Eric Loken-July 18

Resolution and Physics Sensitivities in Convection-Allowing Models and Ensembles In recent years, convection-allowing models (CAMs) and ensembles have become more prominent in both research and operational settings. However, it largely remains unclear how to leverage computing resources to maximize forecast quality and value at convection-allowing resolution. In this thesis, two

Start

July 18, 2017 - 9:00 am

End

July 18, 2017 - 10:00 am

Address

National Weather Center, 120 David L. Boren Blvd. Room 5930, Norman, OK 73072   View map

Resolution and Physics Sensitivities in Convection-Allowing Models and Ensembles

In recent years, convection-allowing models (CAMs) and ensembles have become more prominent in both research and operational settings. However, it largely remains unclear how to leverage computing resources to maximize forecast quality and value at convection-allowing resolution. In this thesis, two research components are designed to address questions regarding convection-allowing ensemble design and the optimal use of computing resources.

 

The first component uses data from the 2010 and 2011 NOAA Hazardous Weather Testbed Spring Forecasting Experiments (HWT SFEs) to compare next-day probabilistic severe weather forecasts derived from simulated updraft helicity (UH) from three Advanced Research Weather Research and Forecasting (ARW-WRF) model configurations: a 4-km deterministic CAM; an equivalently-configured 1-km deterministic CAM; and an 11-member, 4-km convection-allowing ensemble. Results from this component suggest that creating a convection-allowing ensemble at relatively coarse grid-spacing may be a better use of computing resources than reducing the grid-spacing of a deterministic CAM.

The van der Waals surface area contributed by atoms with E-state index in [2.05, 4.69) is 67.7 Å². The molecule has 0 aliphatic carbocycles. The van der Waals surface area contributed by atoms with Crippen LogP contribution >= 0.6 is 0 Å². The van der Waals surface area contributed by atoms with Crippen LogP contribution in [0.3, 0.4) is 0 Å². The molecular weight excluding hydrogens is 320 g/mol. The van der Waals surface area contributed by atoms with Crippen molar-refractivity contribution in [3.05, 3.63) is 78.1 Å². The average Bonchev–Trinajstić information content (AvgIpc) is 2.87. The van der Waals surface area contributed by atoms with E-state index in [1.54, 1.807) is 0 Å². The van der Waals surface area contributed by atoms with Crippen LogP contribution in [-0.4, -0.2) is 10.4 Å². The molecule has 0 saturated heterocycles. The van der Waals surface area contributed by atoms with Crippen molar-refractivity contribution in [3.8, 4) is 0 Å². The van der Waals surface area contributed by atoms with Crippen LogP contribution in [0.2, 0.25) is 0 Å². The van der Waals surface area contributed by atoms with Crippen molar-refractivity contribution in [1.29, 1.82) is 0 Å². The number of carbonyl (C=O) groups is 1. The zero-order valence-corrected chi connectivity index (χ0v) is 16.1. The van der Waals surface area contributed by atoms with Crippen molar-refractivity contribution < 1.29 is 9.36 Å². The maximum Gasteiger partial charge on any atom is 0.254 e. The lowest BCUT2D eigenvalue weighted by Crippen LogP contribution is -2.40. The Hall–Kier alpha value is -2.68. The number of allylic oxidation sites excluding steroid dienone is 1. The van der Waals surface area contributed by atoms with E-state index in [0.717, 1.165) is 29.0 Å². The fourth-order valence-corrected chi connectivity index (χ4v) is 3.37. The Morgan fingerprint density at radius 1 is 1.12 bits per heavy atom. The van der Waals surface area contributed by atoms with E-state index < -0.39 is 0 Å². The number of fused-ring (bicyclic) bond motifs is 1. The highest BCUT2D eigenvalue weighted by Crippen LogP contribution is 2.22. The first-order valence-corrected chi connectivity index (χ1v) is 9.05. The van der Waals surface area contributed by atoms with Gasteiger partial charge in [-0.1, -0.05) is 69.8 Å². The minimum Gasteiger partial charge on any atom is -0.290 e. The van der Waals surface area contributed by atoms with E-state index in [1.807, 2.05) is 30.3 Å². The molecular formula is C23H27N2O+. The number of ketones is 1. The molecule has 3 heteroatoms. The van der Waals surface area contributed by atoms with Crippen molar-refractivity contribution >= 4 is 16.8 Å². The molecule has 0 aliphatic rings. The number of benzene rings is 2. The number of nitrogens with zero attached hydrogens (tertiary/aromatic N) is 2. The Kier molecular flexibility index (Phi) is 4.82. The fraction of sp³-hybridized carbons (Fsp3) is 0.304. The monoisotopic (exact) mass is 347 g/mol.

The second research component uses data from the 2016 Community Leveraged Unified Ensemble (CLUE), which was assembled during the 2016 HWT SFE, to compare the spread and skill of mixed- and single-physics convection-allowing ensemble forecasts of 2-m temperature, 2-m dewpoint temperature, 500-mb geopotential height, and hourly accumulated precipitation at a variety of spatial scales. Up to 36-hour forecasts are analyzed. Results from this component indicate that, although the mixed-physics ensemble tends to produce forecasts with greater spread and slightly greater skill, the differences between the two ensemble forecasts are generally small, especially at larger scales and when the ensembles are well-calibrated. Model developers may therefore wish to consider implementing a single- rather than a mixed-physics ensemble operationally, given the similar performance but smaller maintenance costs of the single-physics ensemble.

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Phone

405-325-6561

Email

eloken@ou.edu

120 David L Boren Blvd., Suite 5900, Norman, OK 73072 (405) 325-6561
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